Noam Chomsky, more than any other researcher, has radically restructured the study of human language over the past several decades. While the study of government and binding is an outgrowth of Chomsky's earlier work in transformational grammar, it represents a significant shift in focus and a new direction of investigation into the fundamentals of linguistic theory.
This monograph consolidates and extends this new approach. It serves as a concise introduction to government-binding theory, applies it to several new domains of empirical data, and proposes some revisions to the principles of the theory that lead to greater unification, descriptive scope, and explanatory depth.
Earlier work in the theory of grammar was concerned primarily with rule systems. The accent in government-binding theory, however, is on systems of principles of universal grammar. In the course of this book, Chomsky proposes and evaluates various general principles that limit and constrain the types of rules that are possible, and the ways they interact and function. In particular, he proposes that rule systems are in fact highly restricted in variety: only a finite number of grammars are attainable in principle, and these fall into a limited set of types.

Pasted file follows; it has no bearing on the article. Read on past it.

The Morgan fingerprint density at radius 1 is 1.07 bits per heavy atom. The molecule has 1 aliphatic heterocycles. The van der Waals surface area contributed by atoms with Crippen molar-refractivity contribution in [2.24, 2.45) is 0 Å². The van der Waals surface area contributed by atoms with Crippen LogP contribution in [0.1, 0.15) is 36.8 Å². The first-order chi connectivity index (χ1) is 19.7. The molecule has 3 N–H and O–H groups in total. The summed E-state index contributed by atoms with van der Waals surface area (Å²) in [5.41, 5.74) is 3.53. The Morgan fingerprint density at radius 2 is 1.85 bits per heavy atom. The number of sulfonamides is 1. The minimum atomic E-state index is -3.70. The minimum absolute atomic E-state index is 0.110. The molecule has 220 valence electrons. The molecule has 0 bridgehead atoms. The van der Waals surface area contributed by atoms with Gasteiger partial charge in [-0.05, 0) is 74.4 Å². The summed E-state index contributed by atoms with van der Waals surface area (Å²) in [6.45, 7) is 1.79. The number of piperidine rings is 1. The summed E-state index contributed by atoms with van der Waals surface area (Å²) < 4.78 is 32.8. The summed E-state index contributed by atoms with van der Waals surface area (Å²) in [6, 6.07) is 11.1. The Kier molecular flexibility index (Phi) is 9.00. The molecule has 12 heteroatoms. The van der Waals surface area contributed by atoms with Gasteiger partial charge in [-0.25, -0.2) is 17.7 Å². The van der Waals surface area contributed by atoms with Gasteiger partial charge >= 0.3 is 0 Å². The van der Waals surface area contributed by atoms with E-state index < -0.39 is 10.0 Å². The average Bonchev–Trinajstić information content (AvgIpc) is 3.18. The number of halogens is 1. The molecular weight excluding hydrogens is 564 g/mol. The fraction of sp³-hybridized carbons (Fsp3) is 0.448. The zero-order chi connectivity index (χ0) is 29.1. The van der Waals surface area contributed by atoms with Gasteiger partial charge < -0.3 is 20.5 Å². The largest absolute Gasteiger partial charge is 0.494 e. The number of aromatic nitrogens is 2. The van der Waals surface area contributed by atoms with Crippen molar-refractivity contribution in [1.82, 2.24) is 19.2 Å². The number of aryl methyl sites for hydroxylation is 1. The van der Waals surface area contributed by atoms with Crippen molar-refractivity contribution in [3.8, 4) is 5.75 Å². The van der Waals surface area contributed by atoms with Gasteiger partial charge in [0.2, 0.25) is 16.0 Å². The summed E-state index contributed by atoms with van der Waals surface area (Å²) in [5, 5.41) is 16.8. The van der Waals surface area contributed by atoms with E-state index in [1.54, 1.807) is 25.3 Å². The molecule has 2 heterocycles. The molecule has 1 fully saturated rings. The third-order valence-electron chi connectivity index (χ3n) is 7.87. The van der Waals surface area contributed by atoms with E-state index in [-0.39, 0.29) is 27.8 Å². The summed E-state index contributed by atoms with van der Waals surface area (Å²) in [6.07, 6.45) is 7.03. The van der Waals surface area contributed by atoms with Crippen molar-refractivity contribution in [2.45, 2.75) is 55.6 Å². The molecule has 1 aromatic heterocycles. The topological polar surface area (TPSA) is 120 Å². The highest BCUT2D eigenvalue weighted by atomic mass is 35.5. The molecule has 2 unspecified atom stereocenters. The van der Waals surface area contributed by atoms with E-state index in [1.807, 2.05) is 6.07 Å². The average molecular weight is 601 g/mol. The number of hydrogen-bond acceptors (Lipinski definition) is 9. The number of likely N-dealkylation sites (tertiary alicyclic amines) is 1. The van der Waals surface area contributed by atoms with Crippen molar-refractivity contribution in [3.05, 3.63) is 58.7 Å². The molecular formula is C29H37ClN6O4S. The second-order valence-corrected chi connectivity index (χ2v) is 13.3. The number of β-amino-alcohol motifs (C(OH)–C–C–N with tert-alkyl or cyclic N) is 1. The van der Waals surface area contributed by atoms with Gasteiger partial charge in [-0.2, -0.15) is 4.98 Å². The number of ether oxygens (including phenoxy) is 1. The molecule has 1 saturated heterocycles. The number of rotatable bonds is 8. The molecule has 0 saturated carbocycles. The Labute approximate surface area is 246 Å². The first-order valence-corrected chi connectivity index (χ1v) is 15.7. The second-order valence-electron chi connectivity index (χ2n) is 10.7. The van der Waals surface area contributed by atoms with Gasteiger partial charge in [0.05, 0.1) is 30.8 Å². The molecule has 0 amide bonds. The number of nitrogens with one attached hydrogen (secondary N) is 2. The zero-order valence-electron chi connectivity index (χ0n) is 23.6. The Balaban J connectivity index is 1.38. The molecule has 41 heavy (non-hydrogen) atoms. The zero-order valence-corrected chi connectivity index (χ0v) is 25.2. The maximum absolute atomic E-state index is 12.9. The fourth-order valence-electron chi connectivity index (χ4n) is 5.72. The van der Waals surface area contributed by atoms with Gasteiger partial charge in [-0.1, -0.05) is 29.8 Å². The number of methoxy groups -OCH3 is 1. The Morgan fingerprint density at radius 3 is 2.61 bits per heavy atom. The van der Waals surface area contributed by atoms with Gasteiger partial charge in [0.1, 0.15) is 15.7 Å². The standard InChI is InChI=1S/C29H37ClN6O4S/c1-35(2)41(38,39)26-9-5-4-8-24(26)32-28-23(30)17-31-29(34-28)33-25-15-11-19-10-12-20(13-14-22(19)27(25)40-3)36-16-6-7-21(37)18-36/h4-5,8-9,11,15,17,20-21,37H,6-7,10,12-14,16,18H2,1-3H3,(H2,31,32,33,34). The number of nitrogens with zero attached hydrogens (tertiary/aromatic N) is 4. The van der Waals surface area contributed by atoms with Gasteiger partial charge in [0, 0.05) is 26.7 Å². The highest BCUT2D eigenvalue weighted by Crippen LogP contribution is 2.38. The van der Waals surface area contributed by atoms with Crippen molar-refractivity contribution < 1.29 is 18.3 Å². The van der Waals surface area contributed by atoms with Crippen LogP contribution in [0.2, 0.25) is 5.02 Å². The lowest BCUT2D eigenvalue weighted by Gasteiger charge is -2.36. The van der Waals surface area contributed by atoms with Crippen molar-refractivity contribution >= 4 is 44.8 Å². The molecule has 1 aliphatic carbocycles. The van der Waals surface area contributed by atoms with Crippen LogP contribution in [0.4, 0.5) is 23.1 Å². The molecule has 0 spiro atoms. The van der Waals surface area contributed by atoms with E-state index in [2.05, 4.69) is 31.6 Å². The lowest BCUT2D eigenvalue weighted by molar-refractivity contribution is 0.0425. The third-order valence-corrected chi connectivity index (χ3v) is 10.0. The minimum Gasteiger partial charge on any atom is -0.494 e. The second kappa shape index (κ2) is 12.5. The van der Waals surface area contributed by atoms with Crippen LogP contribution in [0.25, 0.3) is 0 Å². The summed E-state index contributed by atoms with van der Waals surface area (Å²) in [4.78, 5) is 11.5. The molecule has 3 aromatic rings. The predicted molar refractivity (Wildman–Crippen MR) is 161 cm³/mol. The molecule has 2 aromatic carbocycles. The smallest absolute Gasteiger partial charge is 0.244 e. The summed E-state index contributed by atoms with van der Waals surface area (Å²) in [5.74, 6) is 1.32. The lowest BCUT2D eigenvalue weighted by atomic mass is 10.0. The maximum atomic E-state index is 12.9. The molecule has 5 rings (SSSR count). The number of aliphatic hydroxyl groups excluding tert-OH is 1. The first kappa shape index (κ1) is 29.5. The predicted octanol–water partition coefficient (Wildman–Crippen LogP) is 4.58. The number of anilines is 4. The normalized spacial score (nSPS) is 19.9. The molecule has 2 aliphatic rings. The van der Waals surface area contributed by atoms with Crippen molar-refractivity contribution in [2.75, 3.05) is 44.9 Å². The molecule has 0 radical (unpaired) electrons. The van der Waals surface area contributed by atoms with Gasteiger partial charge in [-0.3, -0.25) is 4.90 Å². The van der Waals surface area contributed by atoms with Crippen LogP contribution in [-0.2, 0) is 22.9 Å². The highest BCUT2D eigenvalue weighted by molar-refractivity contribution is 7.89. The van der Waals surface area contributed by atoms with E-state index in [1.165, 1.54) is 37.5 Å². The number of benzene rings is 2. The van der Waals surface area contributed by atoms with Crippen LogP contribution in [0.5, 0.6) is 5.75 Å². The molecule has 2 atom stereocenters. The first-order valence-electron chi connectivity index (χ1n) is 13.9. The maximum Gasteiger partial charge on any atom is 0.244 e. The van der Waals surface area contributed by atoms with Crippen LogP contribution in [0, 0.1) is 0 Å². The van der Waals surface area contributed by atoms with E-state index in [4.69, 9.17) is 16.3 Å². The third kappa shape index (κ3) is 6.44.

Another consequence of this shift in focus is the change of emphasis from derivations to representations. The major topic in the study of syntactic representations is the analysis of empty categories, which is a central theme of the book. After his introductory comments and a chapter on the variety of rule system, Chomsky takes up, in turn, the general properties of empty categories, the functional determination of empty categories, parasitic gaps, and binding theory and the typology of empty categories.
Noam Chomsky is Institute Professor at MIT. The book is the sixth in the series Linguistic Inquiry Monographs, edited by Samuel Jay Keyser.